Lakers, LeBron James share history with Heat

MIAMI, FL – NOVEMBER 18: LeBron James #23 of the Los Angeles Lakers posts up against the Miami Heat on November 18, 2018 at American Airlines Arena in Miami, Florida. NOTE TO USER: User expressly acknowledges and agrees that, by downloading and or using this photograph, User is consenting to the terms and conditions of the Getty Images License Agreement. Mandatory Copyright Notice: Copyright 2018 NBAE (Photo by Nathaniel S. Butler/NBAE via Getty Images)

LeBron James’ arrival and departure from the Miami Heat were world-shifting NBA moves. There are many stories about how the meeting went down between him and Pat Riley. Some people say the decision was made before Riley could get in a word. Riley surprisingly challenged LeBron stating:

“This stuff is hard. And you go to stay together, if you’ve got the guts. And you don’t find the first door and run out of it.”

James took exception and decided it was time to go back home. The ending between the two was straight out of a movie. Everyone knew that this would not be the last time that the two icons crossed paths.

Before the world ever thought of the move that gave the Heat two of their three titles in franchise history, there was another one that involved another legendary Laker. In the 2004 NBA Finals, the Detroit Pistons embarrassed Kobe Bryant and Shaquille O’Neal. Bryant and O’Neal spearheaded their version of a “superteam” alongside Gary Payton and Karl Malone.

The following off-season was the end of one Lakers dynasty and the beginning of another. Shaq was everything for the Lakers since he arrived in 1996. His dominance was one of the reasons that the Lakers secured the NBA’s last threepeat from ’00-02. Throughout the success, the relationship between Shaq and Kobe was strained. They both were budding into superstars whose games were complementary, but off-court personalities did not mesh. Shaq wanted to turn it on when it mattered, while Kobe wanted to keep it on at all times.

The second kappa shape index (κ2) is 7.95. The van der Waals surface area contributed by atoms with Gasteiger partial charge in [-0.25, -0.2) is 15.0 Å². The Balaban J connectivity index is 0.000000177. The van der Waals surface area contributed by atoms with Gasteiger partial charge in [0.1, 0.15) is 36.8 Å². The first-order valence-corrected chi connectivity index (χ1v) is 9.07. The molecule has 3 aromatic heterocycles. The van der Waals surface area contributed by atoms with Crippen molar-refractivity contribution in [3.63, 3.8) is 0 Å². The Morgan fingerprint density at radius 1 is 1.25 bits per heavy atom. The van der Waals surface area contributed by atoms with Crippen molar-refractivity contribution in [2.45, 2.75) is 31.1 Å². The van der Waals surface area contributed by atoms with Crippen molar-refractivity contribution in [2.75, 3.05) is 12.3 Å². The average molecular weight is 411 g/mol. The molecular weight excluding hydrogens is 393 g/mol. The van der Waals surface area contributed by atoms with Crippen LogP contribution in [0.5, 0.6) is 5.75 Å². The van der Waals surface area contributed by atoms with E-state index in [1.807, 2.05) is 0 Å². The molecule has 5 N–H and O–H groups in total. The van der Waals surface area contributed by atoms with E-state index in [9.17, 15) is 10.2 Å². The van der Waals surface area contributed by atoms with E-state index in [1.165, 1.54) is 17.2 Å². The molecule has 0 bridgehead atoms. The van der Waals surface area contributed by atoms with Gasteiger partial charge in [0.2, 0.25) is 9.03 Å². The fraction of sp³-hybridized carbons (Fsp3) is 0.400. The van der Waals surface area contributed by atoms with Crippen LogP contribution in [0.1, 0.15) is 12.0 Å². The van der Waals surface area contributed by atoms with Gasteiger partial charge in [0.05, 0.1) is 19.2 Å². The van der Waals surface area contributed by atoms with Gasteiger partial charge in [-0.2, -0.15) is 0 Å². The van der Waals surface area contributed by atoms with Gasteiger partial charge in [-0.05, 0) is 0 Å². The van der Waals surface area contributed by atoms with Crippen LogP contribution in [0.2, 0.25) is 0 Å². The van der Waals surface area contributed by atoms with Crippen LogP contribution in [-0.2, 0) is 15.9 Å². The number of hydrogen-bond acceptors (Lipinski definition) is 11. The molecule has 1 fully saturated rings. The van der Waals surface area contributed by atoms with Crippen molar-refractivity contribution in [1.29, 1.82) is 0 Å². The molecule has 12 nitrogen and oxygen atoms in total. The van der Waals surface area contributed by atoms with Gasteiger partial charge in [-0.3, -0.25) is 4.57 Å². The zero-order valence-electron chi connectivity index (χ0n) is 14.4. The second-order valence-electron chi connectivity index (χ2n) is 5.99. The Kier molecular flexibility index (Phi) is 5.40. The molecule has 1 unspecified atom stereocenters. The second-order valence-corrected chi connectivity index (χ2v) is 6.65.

While the partnership was also losing its shine, there was also a money issue. Shaq wanted a bigger deal, but the Lakers did not want to shell out the deal he felt he deserved. Head coach Phil Jackson was also on his way out.

Enter the Heat to pick up where talks were stalling. On July 14th, 2004, the Lakers sent Shaq to the Heat in exchange for Lamar Odom, Caron Butler, Brian Grant, and a future first-rounder.

The Lakers went into rebuild mode while the Heat became a contender. Shaq joined Dwyane Wade in a new dynamic duo. Miami went on to enjoy the franchise’s first championship that same season. Things in Los Angeles seemed to be trending in the opposite direction as the Lakers missed and got bounced from the playoffs in three years post-Shaq. To compound matters, they nearly lost Bryant as he requested a trade in 2007.

Several years later, the Lakers saw Odom blossom into the league’s premier Sixth Man. The Lakers also traded for another all-star big man in Pau Gasol. The first-round pick from the Heat turned into Jordan Farmar. Before we knew it, the Lakers reinvented themselves into back-to-back champions.

LeBron and the Lakers looked to the Heat to turn over a new leaf. Both did it by way of transaction. Kobe and the Lakers grew stronger in the exit of Shaq and we saw the Heat do the same some years after LeBron. Post-LeBron, they chose to stay competitive and stick to their culture of fitness and hard-nosed basketball. James still has this in his DNA and it’s been with the Cavs in his return and now the Lakers. On Wednesday night, we will see the clash of a player that resurrected a culture with the soldiers born from a fire he once stoked. It’s history in the making again for everybody.


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